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aHUS: A Rare and Serious Kidney Disease

aHUS (atypical hemolytic uremic syndrome) is a rare and serious kidney disease that can occur at any age, but is most common in children under the age of 5. It is caused by a problem with the complement system, a group of proteins that help the body fight infection. In aHUS, the complement system is overactive and attacks the body’s own tissues, including the kidneys.

Symptoms of aHUS

The symptoms of aHUS can vary depending on the severity of the disease and the organs that are affected. Some people with aHUS have no symptoms, while others may experience symptoms such as:

  • Fatigue
  • Pale skin
  • Bruising easily
  • Dark urine
  • Decreased urination
  • Swelling in the hands and feet
  • High blood pressure
  • Seizures

Diagnosis of aHUS

aHUS is diagnosed based on a combination of medical history, physical exam, blood tests, and urine tests. A kidney biopsy may also be recommended to confirm the diagnosis and assess the severity of the disease.

Treatment of aHUS

There is no cure for aHUS, but there are treatments that can help to slow the progression of the disease and manage the symptoms. Treatment options include:

  • Plasma exchange: Plasma exchange is a procedure that removes the plasma, the liquid portion of the blood, and replaces it with fresh plasma or albumin. This can help to remove the complement proteins that are causing the damage.
  • Eculizumab: Eculizumab is a medication that blocks the activity of the complement protein C5. This can help to prevent further damage to the kidneys.
  • Kidney transplant: In some cases, people with aHUS may need a kidney transplant.

Prognosis for aHUS

The prognosis for people with aHUS varies depending on the severity of the disease and the organs that are affected. With early diagnosis and treatment, many people with aHUS can live long and productive lives. However, some people with aHUS may progress to end-stage renal disease (ESRD), which means that their kidneys stop working properly. If this happens, dialysis or a kidney transplant may be necessary.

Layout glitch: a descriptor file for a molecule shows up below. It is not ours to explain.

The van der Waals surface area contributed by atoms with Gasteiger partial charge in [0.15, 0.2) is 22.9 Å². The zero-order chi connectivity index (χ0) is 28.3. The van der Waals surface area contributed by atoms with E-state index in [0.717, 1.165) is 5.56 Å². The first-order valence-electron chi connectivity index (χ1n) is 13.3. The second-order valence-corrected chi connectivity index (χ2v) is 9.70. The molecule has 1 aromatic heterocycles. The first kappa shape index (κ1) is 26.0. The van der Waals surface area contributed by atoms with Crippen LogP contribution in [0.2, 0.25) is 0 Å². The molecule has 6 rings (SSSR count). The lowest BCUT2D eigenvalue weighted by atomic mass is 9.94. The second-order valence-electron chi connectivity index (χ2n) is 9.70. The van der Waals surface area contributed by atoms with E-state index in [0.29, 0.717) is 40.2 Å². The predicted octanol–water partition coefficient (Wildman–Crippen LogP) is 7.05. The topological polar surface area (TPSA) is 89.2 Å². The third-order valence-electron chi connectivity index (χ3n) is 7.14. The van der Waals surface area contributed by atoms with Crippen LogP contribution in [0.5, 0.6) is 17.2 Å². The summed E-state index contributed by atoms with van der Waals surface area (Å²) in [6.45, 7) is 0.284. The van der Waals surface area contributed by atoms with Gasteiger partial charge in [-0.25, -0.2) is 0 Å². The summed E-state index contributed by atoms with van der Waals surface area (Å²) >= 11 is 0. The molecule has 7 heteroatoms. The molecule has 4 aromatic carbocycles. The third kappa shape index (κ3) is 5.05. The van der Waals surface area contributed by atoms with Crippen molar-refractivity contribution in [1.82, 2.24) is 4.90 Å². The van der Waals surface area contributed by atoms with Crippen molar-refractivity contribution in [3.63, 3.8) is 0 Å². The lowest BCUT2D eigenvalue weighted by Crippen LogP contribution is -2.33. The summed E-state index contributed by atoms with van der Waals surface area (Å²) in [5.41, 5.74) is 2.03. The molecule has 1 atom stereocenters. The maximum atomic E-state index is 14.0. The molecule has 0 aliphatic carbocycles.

What can you do to manage aHUS?

If you or someone you know has aHUS, there are a number of things you can do to help manage the condition and improve the prognosis:

  • Take all medications as prescribed by your doctor.
  • Follow a healthy diet.
  • Maintain a healthy weight.
  • Control your blood pressure.
  • Control your cholesterol.
  • Avoid smoking and excessive alcohol consumption.
  • Get regular exercise.
  • Follow up with your doctor regularly for monitoring and treatment.

You are not alone

aHUS is a rare disease, but there is a supportive community of people living with aHUS and their families. There are also a number of organizations that provide resources and support for people with aHUS and their loved ones.

If you have any questions or concerns about aHUS, be sure to talk to your doctor.

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  • Post last modified:2023-09-25

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